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Sex differences in peace image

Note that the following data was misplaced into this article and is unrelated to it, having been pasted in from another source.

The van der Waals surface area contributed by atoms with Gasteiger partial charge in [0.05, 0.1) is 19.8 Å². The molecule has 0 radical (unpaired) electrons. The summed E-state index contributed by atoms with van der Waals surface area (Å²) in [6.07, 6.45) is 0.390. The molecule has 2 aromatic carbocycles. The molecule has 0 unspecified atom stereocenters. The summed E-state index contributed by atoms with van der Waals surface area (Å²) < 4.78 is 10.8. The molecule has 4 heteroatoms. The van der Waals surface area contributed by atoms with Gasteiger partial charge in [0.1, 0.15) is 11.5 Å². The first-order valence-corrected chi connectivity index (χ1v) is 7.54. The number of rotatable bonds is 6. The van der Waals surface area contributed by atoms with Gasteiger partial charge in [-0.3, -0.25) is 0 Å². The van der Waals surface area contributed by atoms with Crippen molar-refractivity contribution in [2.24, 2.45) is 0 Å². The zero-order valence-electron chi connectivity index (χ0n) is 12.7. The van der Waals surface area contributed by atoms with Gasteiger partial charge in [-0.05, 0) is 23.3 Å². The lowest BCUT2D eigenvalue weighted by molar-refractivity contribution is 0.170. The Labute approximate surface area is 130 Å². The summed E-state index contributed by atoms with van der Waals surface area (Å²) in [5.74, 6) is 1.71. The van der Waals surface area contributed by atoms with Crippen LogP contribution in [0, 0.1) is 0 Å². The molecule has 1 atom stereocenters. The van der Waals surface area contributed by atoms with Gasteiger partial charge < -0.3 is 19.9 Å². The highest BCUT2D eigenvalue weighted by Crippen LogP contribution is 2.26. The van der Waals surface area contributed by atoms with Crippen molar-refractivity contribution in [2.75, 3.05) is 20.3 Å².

There have been several studies on children's image of peace. Though they have taken up sex as an independent variable, it has not been clear whether sex is a significant variable accounting for differences in children's image of peace The present paper examines sex differences in university students' image of peace on the basis of an association test conducted in 1982. The result shows that i) male students' responses are more variegated than female students', and conversely, female students' responses are more stereotyped than male students', ii) there is no sex differences in the 'meaningfulness' of the Japanese word 'heiwa' which roughly corresponds to the English 'peace', iii) there are many response words which show sex difference in the rate of response, and concerning these words, female responses are semantically characterized by the dominance of 'positive peace' while male responses are characterized by that of 'negative peace', iv) there is no significant sex difference in the basic structure of peace image as a whole in that, both with males and with females, the peace image consists of two components, that is, 'positive peace' and 'negative peace'.